These two oak tables were going to be a challenge. The first challenge was to get to the oak.
Table 1: 1/4-sheet palm sander.
Definitely a rough time.
The main board of the table started out pretty gross. I mean it wasn’t the worst I’ve dealt with, but it was bad. Water damage was the main issue. It looked like a potted plant lived on it, and then either smaller flowers or tea.
After 18 minutes of sanding. I was making some considerable headway.
There was still clearly more to do.
I kept going, and almost 10 minutes later
I think this water stain is the worst I’d dealt with. The prior step-up end table project also had some crazy water stains, but those were manageable. I wasn’t sure what would happen with these.
Let’s switch over to the the other table.
Table 2: Random Orbital Sander
But first a little bit about the sander and the sandpaper.
I had waited for the DeWalt sander to go on sale on Amazon. When it did, I got it. But the sandpaper for a random orbital sander is different from the sandpaper for a 1/4 sheet palm sander.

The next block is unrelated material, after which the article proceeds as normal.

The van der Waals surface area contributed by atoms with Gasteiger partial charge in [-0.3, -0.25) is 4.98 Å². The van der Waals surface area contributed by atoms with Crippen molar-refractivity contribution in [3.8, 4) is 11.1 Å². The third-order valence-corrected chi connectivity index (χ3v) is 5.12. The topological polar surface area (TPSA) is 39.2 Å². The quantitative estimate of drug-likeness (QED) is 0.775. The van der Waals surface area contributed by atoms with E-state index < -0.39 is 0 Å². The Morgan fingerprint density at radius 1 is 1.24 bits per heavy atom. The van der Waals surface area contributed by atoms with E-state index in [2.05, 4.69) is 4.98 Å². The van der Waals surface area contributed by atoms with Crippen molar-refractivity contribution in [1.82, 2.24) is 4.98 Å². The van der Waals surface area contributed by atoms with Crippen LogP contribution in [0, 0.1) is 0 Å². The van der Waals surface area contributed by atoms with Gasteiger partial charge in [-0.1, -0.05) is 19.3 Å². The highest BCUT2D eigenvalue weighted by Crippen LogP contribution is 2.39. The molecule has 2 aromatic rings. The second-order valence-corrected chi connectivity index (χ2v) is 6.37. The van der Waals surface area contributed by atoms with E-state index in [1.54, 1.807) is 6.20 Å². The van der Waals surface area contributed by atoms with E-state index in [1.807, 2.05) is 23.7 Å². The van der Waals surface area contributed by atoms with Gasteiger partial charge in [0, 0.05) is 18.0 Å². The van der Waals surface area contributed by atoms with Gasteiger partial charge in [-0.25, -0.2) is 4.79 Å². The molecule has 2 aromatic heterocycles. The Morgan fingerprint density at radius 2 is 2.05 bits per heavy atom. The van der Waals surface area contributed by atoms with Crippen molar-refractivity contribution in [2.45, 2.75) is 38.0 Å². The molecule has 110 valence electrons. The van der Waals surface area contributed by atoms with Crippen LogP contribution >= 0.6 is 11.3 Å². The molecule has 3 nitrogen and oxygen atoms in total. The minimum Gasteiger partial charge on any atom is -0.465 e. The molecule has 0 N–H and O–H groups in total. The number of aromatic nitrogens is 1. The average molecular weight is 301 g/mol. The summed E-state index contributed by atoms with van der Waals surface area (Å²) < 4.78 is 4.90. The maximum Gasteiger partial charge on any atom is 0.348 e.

After some research, I came across the 3M Pro Grade sandpaper that claimed not to clog. Also that it had grit of varying size and sharpness, so rather than 80-grit, there was 80+. I got a variety pack.
It says not for retail sale on the real box, too. I don’t understand. That’s amazon for you.
I expected the random orbital sander to be much more powerful at removing material. And it was.
Water stains not as bad. Could be easy!
Four minutes of progress with the 80+.
Eight minutes in, and I saw stains I hadn’t seen before. Including a familiar big circle! Another potted plant or flowerpot, I imagine.
At the 30-minute mark, the DeWalt random orbital sander with 3M Pro Grade 80+ sandpaper had blown away the DeWalt 1/4-sheet palm sander with 3M regular 60-grit.
And the amazing thing after an hour of use:
How is there no clogging? I’d swapped out the 60-girt numerous times at this point.
The other surprise: It was never oak. I’m working with maple!
I like maple better, anyway.
More next week!
Note: This post is a little lighter on text. I’ve been struggling with WordPress to get captions back on my photos. No luck just yet, but that has eaten up a lot of time. More cool stuff later.
I went to Williams-Sonoma this week and was very disappointed in what I saw. I went all the way out to Manhattan Beach because for some reason I believed the Manhattan Beach location to be a very large store. But it is a very small store. It’s nothing like the Beverly Hills location was before it closed permanently years ago.